• Ref_Test: Contains the 20 reference files for the processed testing files
  • Eval: Contains 6000 processed files for evaluating TSM methods.  The 20 reference test files were processed at 20 time-scales using the following methods:
    • Phase Vocoder (PV)
    • Identity Phase-Locking Phase Vocoder (IPL)
    • Scaled Phase-Locking Phase Vocoder (SPL)
    • Phavorit IPL and SPL
    • Phase Vocoder with Fuzzy Classification of Spectral Bins (FuzzyPV)
    • Waveform Similarity Overlap-Add (WSOLA)
    • Epoch Synchronous Overlap-Add (ESOLA)
    • Fuzzy Epoch Synchronous Overlap-Add (FESOLA)
    • Driedger's Identity Phase-Locking Phase Vocoder (DrIPL)
    • Harmonic Percussive Separation Time-Scale Modification (HPTSM)
    • uTVS used in Subjective testing (uTVS_Subj)
    • updated uTVS (uTVS)
    • Non-Negative Matrix Factorization Time-Scale Modification (NMFTSM)
    • Elastique.

 

TSM_MOS_Scores.mat is a version 7 MATLAB save file and contains a struct called data that has the following fields:

  • test_loc: Legacy folder location of the test file.
  • test_name: Name of the test file.
  • ref_loc: Legacy folder location of reference file.
  • ref_name: Name of the reference file.
  • method: The method used for processing the file.
  • TSM: The time-scale ratio (in percent) used for processing the file. 100(%) is unity processing. 50(%) is half speed, 200(%) is double speed.
  • MeanOS: Normalized Mean Opinion Score.
  • MedianOS: Normalized Median Opinion Score.
  • std: Standard Deviation of MeanOS.
  • MeanOS_RAW: Mean Opinion Score before normalization.
  • MedianOS_RAW: Median Opinion Scores before normalization.
  • std_RAW: Standard Deviation of MeanOS before normalization.

 

TSM_MOS_Scores.csv is a csv containing the same fields as columns.

Source Code and method implementations are available at www.github.com/zygurt/TSM

Please Note: Labels for the files will be uploaded after paper publication.

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Three well-known Border Gateway Anomalies (BGP) anomalies Slammer, Nimda, and Code Red I occurred in January 2003, September 2001, and July 2001, respectively. The Reseaux IP Europeens (RIPE) BGP update messages are publicly available from the Network Coordination Centre (NCC)and contain Slammer, Nimda, Code Red I, and regular data: https://www.ripe.net/analyse/.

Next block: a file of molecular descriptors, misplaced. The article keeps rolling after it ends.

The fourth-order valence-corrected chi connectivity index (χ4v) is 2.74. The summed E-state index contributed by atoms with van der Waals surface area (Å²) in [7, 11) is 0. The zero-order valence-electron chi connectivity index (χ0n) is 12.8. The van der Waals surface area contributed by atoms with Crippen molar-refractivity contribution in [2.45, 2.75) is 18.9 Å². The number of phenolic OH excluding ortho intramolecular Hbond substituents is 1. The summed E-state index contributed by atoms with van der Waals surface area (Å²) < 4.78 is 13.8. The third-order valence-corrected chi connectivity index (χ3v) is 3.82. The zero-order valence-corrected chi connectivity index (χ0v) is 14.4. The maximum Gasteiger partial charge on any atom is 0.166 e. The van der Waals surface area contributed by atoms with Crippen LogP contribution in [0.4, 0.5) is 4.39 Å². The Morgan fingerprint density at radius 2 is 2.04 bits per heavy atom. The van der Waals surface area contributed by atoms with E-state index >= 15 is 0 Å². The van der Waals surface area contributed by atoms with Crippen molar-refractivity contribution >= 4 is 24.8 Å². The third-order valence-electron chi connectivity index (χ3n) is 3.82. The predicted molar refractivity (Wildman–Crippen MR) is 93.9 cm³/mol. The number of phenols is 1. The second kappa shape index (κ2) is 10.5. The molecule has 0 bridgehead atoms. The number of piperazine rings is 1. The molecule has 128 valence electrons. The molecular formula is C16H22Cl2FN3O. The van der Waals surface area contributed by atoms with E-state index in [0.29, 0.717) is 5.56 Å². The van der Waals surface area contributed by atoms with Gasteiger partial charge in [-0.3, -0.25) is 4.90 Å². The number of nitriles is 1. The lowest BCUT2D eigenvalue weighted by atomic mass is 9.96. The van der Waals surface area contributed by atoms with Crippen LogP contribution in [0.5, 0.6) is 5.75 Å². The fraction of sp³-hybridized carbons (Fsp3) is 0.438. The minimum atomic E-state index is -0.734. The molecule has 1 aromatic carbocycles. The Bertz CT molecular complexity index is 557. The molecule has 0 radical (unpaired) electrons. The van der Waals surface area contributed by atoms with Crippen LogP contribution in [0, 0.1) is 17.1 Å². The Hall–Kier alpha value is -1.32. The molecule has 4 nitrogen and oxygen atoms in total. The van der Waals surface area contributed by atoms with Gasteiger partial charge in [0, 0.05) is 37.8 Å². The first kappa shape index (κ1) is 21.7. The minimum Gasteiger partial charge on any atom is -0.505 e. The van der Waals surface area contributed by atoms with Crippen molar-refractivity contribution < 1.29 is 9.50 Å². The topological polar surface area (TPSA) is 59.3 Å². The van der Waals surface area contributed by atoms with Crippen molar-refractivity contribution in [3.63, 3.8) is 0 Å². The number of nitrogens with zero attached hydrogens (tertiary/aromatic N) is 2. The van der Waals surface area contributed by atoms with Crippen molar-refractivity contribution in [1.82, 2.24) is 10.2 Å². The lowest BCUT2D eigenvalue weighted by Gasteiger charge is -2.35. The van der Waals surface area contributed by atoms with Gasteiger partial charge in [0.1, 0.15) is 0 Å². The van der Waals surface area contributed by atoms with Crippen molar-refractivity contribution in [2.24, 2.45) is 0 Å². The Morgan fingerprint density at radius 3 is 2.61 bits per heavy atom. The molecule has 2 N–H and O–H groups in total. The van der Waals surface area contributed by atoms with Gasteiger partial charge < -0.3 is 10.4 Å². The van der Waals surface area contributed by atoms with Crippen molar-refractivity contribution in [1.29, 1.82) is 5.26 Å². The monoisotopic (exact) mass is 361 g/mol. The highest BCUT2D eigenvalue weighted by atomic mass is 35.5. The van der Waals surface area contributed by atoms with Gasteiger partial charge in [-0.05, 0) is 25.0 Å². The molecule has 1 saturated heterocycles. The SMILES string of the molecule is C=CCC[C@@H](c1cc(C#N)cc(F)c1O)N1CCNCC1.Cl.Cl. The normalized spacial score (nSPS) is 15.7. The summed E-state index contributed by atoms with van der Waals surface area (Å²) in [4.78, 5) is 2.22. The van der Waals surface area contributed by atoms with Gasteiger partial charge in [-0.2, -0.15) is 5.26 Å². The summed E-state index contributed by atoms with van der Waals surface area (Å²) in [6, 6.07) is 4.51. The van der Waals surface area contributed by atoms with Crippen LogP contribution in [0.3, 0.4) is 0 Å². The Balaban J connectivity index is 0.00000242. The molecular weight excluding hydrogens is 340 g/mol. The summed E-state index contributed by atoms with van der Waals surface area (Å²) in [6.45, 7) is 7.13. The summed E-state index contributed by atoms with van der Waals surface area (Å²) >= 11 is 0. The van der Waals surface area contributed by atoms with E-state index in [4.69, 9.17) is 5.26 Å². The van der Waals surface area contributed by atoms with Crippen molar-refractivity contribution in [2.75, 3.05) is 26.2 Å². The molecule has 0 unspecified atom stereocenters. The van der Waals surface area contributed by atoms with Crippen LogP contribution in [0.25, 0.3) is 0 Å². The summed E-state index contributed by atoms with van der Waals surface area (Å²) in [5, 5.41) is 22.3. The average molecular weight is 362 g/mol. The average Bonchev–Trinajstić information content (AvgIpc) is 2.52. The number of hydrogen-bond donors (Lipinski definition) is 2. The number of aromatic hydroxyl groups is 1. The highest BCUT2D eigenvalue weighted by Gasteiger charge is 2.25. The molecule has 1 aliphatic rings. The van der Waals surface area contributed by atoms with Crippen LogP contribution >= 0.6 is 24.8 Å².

Instructions: 

Raw data from the "route collector rrc 04" are organized in folders labeled by the year and month of the collection date. Complete datasets for Slammer, Nimda, and Code Red I are available from the RIPE route collector rrc 04 site:       RIPE NCC: https://www.ripe.net       Analyze: https://www.ripe.net/analyse       Internet Measurements: https://www.ripe.net/analyse/internet-measurements       Routing Information Service (RIS): https://www.ripe.net/analyse/internet-measurements/routing-information-s...       RIS Raw Data: https://www.ripe.net/analyse/internet-measurements/routing-information-s...       rrc04.ripe.net: data.ris.ripe.net/rrc04/ The date of last modification and the size of the datasets are also included.

BGP update messages are originally collected in multi-threaded routing toolkit (MRT) format. "Zebra-dump-parser" written in Perl is used to extract to ASCII the BGP updated messages. The 37 BGP features were extracted using a C# tool to generate uploaded datasets (csv files). Labels have been added based on the periods when data were collected.

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Since there is no image-based personality dataset, we used the ChaLearn dataset for creating a new dataset that met the characteristics we required for this work, i.e., selfie images where only one person appears and his face is visible, labeled with the person's apparent personality in the photo.

Instructions: 

Portrait Personality dataset of selfies based on the ChaLearn dataset First Impressions. This dataset consists of 30,935 selfies labeled with apparent personality. Each selfie file was named with the prefix of the original video followed by the frame's number. "bigfive_labels.csv" contains the labels for each trait of the Big Five model, using the prefix (name of the original video). Video frames and models are available at https://github.com/miguelmore/personality.